Yes, I am lifelong tech geek and I actually asked that question. I am always talking to businesses about whether or not they need to invest in new technology. One of the reasons businesses give for wanting to upgrade is that the equipment is “old”. Well so am I but I still work just fine!
The reality is that for many tasks the technology 5-6 years ago is still absolutely adequate for the tasks that they were originally purchased for. While it is true that some software titles require more horsepower as they add often unneeded features most applications will continue to run for years on the current equipment a business has. I have one client still running an accounting application that is 12 years old and is still running on the same server it was originally installed on.
Does that mean that you should always run a piece of technology into the ground, or not buy the latest tech gadget like smartphones, tablets or faster WiFi connections? The answer of course is no. The correct approach is to objectively review currently available technology options and determine if there is a business case for upgrading.
Many times an upgrade may only be some additional memory, or upgrading to two monitors to increase a knowledge worker’s productivity. Changes that do not disrupt but provide added value. I see many businesses buying ink jet printers when they should be buying laser printers because their printing needs do not dictate the extras cost of printing black and white pages on an ink jet.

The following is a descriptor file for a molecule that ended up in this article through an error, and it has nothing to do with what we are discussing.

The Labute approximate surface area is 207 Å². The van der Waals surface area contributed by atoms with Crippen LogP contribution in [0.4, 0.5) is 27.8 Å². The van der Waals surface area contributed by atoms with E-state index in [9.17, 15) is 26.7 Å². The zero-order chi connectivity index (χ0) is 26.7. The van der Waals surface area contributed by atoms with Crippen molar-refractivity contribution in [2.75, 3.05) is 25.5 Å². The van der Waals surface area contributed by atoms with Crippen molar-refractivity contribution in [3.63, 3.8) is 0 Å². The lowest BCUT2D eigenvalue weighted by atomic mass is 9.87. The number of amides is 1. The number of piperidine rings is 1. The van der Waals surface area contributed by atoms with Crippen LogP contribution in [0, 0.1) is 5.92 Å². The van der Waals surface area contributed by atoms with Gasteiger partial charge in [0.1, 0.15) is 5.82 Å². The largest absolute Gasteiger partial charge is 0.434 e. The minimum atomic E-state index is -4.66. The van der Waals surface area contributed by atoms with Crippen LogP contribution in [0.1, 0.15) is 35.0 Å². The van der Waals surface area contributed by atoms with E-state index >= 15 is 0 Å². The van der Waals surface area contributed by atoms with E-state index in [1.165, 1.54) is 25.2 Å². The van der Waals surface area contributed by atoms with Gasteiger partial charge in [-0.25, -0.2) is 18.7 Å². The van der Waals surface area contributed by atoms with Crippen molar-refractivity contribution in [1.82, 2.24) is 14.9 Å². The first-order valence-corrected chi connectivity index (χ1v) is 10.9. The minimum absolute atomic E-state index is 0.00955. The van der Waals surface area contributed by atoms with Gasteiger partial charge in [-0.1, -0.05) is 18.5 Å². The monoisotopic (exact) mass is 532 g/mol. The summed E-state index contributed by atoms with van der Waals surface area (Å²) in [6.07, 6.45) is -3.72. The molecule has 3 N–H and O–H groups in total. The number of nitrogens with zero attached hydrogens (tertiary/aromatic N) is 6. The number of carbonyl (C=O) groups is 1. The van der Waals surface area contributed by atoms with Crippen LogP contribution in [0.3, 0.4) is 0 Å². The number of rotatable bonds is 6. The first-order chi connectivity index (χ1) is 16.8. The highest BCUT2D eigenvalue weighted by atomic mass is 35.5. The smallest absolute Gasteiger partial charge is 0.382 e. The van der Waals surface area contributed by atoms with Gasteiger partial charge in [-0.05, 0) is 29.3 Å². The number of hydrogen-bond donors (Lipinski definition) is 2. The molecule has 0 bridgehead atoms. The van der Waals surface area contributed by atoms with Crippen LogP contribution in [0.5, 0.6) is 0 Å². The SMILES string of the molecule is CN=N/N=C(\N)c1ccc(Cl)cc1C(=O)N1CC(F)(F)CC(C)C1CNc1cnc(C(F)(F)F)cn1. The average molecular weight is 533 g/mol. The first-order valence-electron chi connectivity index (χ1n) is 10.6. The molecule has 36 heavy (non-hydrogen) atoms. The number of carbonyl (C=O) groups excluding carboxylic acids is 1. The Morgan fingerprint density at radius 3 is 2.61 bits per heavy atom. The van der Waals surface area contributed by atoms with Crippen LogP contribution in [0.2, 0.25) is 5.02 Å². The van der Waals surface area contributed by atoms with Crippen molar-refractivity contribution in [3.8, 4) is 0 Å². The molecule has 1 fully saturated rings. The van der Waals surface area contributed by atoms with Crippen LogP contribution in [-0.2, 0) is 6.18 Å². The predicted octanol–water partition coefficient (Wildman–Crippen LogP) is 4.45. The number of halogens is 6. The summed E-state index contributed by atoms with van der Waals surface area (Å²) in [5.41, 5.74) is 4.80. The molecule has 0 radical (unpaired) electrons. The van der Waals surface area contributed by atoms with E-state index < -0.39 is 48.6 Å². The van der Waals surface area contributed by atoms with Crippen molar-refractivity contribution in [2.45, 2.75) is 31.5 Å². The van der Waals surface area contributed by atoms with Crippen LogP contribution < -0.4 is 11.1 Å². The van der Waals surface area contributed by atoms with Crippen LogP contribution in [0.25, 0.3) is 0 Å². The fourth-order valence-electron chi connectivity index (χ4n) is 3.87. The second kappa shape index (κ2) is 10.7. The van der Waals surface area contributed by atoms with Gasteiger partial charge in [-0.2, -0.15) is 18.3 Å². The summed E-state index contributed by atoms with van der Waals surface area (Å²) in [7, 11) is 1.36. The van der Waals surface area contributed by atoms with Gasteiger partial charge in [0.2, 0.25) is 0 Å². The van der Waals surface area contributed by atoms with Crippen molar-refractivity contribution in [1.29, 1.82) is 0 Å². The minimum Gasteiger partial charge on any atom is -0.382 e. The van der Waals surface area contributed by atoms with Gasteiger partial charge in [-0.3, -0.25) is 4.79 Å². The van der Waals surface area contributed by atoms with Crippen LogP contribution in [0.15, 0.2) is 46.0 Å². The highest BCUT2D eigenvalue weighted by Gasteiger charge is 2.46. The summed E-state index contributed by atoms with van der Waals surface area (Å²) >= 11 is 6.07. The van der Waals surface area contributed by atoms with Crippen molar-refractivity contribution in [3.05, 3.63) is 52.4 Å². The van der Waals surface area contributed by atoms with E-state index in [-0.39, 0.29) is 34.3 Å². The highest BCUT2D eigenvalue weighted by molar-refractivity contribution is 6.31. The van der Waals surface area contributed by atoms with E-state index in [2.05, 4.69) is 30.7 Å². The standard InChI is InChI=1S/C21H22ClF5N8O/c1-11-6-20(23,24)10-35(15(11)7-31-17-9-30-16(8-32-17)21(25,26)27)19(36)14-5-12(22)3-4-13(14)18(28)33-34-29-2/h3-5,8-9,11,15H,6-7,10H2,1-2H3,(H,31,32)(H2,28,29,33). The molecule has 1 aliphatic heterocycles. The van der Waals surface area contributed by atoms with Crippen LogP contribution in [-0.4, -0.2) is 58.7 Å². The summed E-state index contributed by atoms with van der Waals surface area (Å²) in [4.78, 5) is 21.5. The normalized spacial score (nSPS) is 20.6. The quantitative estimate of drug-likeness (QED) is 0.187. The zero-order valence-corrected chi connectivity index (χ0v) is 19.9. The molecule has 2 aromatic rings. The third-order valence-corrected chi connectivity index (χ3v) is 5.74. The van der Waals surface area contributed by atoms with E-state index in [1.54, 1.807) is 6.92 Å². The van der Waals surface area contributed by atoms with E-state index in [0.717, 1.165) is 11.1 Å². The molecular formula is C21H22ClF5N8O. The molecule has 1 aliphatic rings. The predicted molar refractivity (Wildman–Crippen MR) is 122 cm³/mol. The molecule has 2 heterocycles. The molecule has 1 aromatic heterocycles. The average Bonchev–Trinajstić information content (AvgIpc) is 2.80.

When it comes to embracing new technology like portable computing devices, tablets, smartphones, ultrabooks, etc. you have to look at your business processes and see how these new devices can enhance existing procedures, or can create new opportunities. Because they are so many options available you need to carefully research your options and if necessary engage the services of a professional to help you navigate through the myriad of options.
A recent study by Fasthost in the UK provided the folllowing insights:
- For 1 in 3 firms, implementing new business technology such as smartphones, notepads and computer software, has failed to improve efficiencies
- Only 1 in 4 SMEs seeks advice from an IT professional.
- Only 1 in 10 firms disappointed with a piece of technology has gone back to their technology supplier or IT advisor to ask for help.
To read the entire press release follow the link below.